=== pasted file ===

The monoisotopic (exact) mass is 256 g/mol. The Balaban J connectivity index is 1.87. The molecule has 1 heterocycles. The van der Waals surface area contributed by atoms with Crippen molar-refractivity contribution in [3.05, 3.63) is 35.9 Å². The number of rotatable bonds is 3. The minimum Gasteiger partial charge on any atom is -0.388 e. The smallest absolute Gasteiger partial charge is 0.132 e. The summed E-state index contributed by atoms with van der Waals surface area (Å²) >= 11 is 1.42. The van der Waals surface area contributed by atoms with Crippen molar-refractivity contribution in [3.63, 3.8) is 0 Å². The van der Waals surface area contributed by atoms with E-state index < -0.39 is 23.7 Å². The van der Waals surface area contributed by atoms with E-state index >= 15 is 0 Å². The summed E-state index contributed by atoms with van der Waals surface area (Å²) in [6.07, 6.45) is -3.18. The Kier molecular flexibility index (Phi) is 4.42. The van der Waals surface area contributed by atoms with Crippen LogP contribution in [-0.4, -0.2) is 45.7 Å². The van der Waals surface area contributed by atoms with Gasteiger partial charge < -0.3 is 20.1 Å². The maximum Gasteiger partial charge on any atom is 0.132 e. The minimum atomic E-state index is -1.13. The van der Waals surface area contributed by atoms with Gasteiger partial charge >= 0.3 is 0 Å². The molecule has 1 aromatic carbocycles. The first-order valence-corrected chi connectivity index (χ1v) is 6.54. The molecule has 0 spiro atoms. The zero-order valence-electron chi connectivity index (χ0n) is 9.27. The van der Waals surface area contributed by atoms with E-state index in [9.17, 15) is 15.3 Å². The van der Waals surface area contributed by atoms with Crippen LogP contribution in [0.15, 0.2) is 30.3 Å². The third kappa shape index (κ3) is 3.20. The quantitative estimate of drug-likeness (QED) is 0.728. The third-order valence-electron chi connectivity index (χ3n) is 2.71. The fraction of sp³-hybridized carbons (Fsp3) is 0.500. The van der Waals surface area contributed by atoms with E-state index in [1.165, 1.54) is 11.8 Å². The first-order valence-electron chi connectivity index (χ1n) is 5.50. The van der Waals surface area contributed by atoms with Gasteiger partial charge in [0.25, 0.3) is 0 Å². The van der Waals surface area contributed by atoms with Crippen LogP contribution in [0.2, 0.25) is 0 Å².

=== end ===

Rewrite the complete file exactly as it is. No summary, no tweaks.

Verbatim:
The monoisotopic (exact) mass is 256 g/mol. The Balaban J connectivity index is 1.87. The molecule has 1 heterocycles. The van der Waals surface area contributed by atoms with Crippen molar-refractivity contribution in [3.05, 3.63) is 35.9 Å². The number of rotatable bonds is 3. The minimum Gasteiger partial charge on any atom is -0.388 e. The smallest absolute Gasteiger partial charge is 0.132 e. The summed E-state index contributed by atoms with van der Waals surface area (Å²) >= 11 is 1.42. The van der Waals surface area contributed by atoms with Crippen molar-refractivity contribution in [3.63, 3.8) is 0 Å². The van der Waals surface area contributed by atoms with E-state index < -0.39 is 23.7 Å². The van der Waals surface area contributed by atoms with E-state index >= 15 is 0 Å². The summed E-state index contributed by atoms with van der Waals surface area (Å²) in [6.07, 6.45) is -3.18. The Kier molecular flexibility index (Phi) is 4.42. The van der Waals surface area contributed by atoms with Crippen LogP contribution in [-0.4, -0.2) is 45.7 Å². The van der Waals surface area contributed by atoms with Gasteiger partial charge < -0.3 is 20.1 Å². The maximum Gasteiger partial charge on any atom is 0.132 e. The minimum atomic E-state index is -1.13. The van der Waals surface area contributed by atoms with Gasteiger partial charge >= 0.3 is 0 Å². The molecule has 1 aromatic carbocycles. The first-order valence-corrected chi connectivity index (χ1v) is 6.54. The molecule has 0 spiro atoms. The zero-order valence-electron chi connectivity index (χ0n) is 9.27. The van der Waals surface area contributed by atoms with E-state index in [9.17, 15) is 15.3 Å². The van der Waals surface area contributed by atoms with Crippen LogP contribution in [0.15, 0.2) is 30.3 Å². The third kappa shape index (κ3) is 3.20. The quantitative estimate of drug-likeness (QED) is 0.728. The third-order valence-electron chi connectivity index (χ3n) is 2.71. The fraction of sp³-hybridized carbons (Fsp3) is 0.500. The van der Waals surface area contributed by atoms with E-state index in [1.165, 1.54) is 11.8 Å². The first-order valence-electron chi connectivity index (χ1n) is 5.50. The van der Waals surface area contributed by atoms with Gasteiger partial charge in [0.25, 0.3) is 0 Å². The van der Waals surface area contributed by atoms with Crippen LogP contribution in [0.2, 0.25) is 0 Å².